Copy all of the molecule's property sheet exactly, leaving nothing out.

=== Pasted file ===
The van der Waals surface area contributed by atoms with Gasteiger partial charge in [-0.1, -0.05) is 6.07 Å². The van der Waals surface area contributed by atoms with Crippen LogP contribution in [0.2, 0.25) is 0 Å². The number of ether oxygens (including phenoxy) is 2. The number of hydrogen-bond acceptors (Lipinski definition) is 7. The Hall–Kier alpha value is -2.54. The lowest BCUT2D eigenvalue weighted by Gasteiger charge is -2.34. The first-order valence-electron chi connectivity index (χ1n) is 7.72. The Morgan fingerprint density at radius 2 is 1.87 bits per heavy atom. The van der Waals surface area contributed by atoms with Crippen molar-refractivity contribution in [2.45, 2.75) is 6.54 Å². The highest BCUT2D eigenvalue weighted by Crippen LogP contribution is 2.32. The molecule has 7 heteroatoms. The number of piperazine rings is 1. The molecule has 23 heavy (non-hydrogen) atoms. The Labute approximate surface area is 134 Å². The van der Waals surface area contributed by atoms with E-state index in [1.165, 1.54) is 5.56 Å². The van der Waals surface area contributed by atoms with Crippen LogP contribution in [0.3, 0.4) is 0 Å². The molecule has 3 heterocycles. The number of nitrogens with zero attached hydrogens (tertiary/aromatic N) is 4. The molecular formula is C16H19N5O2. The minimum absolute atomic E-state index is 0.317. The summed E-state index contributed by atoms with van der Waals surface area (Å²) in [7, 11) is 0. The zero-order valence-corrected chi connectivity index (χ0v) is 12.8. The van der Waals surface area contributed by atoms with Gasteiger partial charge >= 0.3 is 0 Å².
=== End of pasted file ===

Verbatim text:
The van der Waals surface area contributed by atoms with Gasteiger partial charge in [-0.1, -0.05) is 6.07 Å². The van der Waals surface area contributed by atoms with Crippen LogP contribution in [0.2, 0.25) is 0 Å². The number of ether oxygens (including phenoxy) is 2. The number of hydrogen-bond acceptors (Lipinski definition) is 7. The Hall–Kier alpha value is -2.54. The lowest BCUT2D eigenvalue weighted by Gasteiger charge is -2.34. The first-order valence-electron chi connectivity index (χ1n) is 7.72. The Morgan fingerprint density at radius 2 is 1.87 bits per heavy atom. The van der Waals surface area contributed by atoms with Crippen molar-refractivity contribution in [2.45, 2.75) is 6.54 Å². The highest BCUT2D eigenvalue weighted by Crippen LogP contribution is 2.32. The molecule has 7 heteroatoms. The number of piperazine rings is 1. The molecule has 23 heavy (non-hydrogen) atoms. The Labute approximate surface area is 134 Å². The van der Waals surface area contributed by atoms with E-state index in [1.165, 1.54) is 5.56 Å². The van der Waals surface area contributed by atoms with Crippen LogP contribution in [0.3, 0.4) is 0 Å². The molecule has 3 heterocycles. The number of nitrogens with zero attached hydrogens (tertiary/aromatic N) is 4. The molecular formula is C16H19N5O2. The minimum absolute atomic E-state index is 0.317. The summed E-state index contributed by atoms with van der Waals surface area (Å²) in [7, 11) is 0. The zero-order valence-corrected chi connectivity index (χ0v) is 12.8. The van der Waals surface area contributed by atoms with Gasteiger partial charge >= 0.3 is 0 Å².